Ithaca College Office of Public Safety
Automated External Defibrillator (AED) Cabinet Activation
Latest Rev.: Jan. 10, 2008
Ithaca College has implemented a Public Access Defibrillator (PAD) program following the American Heart Association and NYS Department of Health guidelines. These guidelines call for automated external defibrillators (AEDs) to be installed throughout campus to ensure greater public availability. The earlier someone in cardiac arrest receives treatment (i.e., CPR and/or AED shock), the greater his/her chance of survival. The PAD guidelines recommend that an AED be readily accessible for use within 3 minutes from anywhere on campus.
Currently, OPS has one AED in two marked patrol cars and in one EH&S truck.
AED Cabinet Security
To provide the public with access to the AEDs, they must be left loose in unlocked cabinets. Each cabinet is equipped with a high-pitched local alarm that sounds when the cabinet door is opened and is silenced upon securely closing the door.
In addition to the local alarm, the cabinet doors are wired to immediately send an “emergency 911 notification” to Public Safety Dispatch in the same way that blue-light telephone calls are received (e.g., “Campus Center AED,” “Textor AED,” etc.) via the telephone display.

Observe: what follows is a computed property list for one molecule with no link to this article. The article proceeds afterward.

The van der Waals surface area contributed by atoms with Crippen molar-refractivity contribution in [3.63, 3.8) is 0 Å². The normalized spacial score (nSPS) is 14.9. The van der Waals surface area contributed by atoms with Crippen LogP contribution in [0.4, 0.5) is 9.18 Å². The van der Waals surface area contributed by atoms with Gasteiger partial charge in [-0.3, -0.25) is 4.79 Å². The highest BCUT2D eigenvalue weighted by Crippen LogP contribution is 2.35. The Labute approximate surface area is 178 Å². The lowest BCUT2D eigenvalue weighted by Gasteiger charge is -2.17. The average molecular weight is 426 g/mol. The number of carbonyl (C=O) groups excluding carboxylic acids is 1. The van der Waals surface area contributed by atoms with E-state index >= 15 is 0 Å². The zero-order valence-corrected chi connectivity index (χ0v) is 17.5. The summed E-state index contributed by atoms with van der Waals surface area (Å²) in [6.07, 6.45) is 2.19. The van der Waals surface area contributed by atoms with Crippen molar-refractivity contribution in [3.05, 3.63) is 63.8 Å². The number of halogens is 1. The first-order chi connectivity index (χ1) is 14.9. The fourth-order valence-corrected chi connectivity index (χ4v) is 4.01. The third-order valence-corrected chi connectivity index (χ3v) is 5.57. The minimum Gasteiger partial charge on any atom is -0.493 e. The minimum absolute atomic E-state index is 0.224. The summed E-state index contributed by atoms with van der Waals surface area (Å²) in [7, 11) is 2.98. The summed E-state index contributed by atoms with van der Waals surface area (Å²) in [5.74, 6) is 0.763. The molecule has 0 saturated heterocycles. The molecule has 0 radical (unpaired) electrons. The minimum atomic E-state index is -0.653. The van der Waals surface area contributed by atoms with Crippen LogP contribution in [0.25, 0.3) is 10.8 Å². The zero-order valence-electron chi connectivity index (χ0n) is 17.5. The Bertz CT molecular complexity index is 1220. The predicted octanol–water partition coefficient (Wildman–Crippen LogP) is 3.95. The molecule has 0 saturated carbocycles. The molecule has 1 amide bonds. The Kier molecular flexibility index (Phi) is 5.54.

The cabinets also bare the following message - Notice: Removing this device alerts Public Safety. Also call 911 to report location.
AED Cabinet Activation Response:
The following are the OPS procedures for responding to AED cabinet alarms:
a) All AED cabinet activation alarms received at dispatch must be treated as an actual medical emergency.
b) Dispatchers will notify patrols and EH&S (if available) to respond to the location of the AED cabinet activation. The Dispatcher will also immediately notify County Dispatch - 911 to request EMS response.
a. In most cases, the medical emergency will not be at the exact location of the activated AED cabinet because a person will typically take the AED from the cabinet and bring it to the victim. Dispatchers will need to provide specific information about the exact location of the emergency, condition of person, etc., to responding officers and EMS agencies as it becomes available.
c) Responding Patrol Officers in vehicles equipped with an AED should take that AED to the scene as well.